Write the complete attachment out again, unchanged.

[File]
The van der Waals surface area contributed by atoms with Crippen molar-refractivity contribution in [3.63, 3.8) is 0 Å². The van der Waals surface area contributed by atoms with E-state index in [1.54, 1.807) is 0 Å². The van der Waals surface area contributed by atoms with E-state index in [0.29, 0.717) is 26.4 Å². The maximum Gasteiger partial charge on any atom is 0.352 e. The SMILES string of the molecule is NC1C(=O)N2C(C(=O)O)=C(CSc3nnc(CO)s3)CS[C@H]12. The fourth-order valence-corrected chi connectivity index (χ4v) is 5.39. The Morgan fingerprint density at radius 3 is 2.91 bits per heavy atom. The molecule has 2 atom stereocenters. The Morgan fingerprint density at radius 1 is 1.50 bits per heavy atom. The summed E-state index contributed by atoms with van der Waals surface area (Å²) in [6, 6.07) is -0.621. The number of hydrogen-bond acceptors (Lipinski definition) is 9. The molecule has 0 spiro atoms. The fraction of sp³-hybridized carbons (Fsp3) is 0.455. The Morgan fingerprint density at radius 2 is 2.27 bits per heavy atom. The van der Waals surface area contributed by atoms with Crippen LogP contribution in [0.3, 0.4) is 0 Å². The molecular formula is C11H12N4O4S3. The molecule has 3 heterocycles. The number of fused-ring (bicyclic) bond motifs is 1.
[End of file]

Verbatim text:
The van der Waals surface area contributed by atoms with Crippen molar-refractivity contribution in [3.63, 3.8) is 0 Å². The van der Waals surface area contributed by atoms with E-state index in [1.54, 1.807) is 0 Å². The van der Waals surface area contributed by atoms with E-state index in [0.29, 0.717) is 26.4 Å². The maximum Gasteiger partial charge on any atom is 0.352 e. The SMILES string of the molecule is NC1C(=O)N2C(C(=O)O)=C(CSc3nnc(CO)s3)CS[C@H]12. The fourth-order valence-corrected chi connectivity index (χ4v) is 5.39. The Morgan fingerprint density at radius 3 is 2.91 bits per heavy atom. The molecule has 2 atom stereocenters. The Morgan fingerprint density at radius 1 is 1.50 bits per heavy atom. The summed E-state index contributed by atoms with van der Waals surface area (Å²) in [6, 6.07) is -0.621. The number of hydrogen-bond acceptors (Lipinski definition) is 9. The molecule has 0 spiro atoms. The fraction of sp³-hybridized carbons (Fsp3) is 0.455. The Morgan fingerprint density at radius 2 is 2.27 bits per heavy atom. The van der Waals surface area contributed by atoms with Crippen LogP contribution in [0.3, 0.4) is 0 Å². The molecular formula is C11H12N4O4S3. The molecule has 3 heterocycles. The number of fused-ring (bicyclic) bond motifs is 1.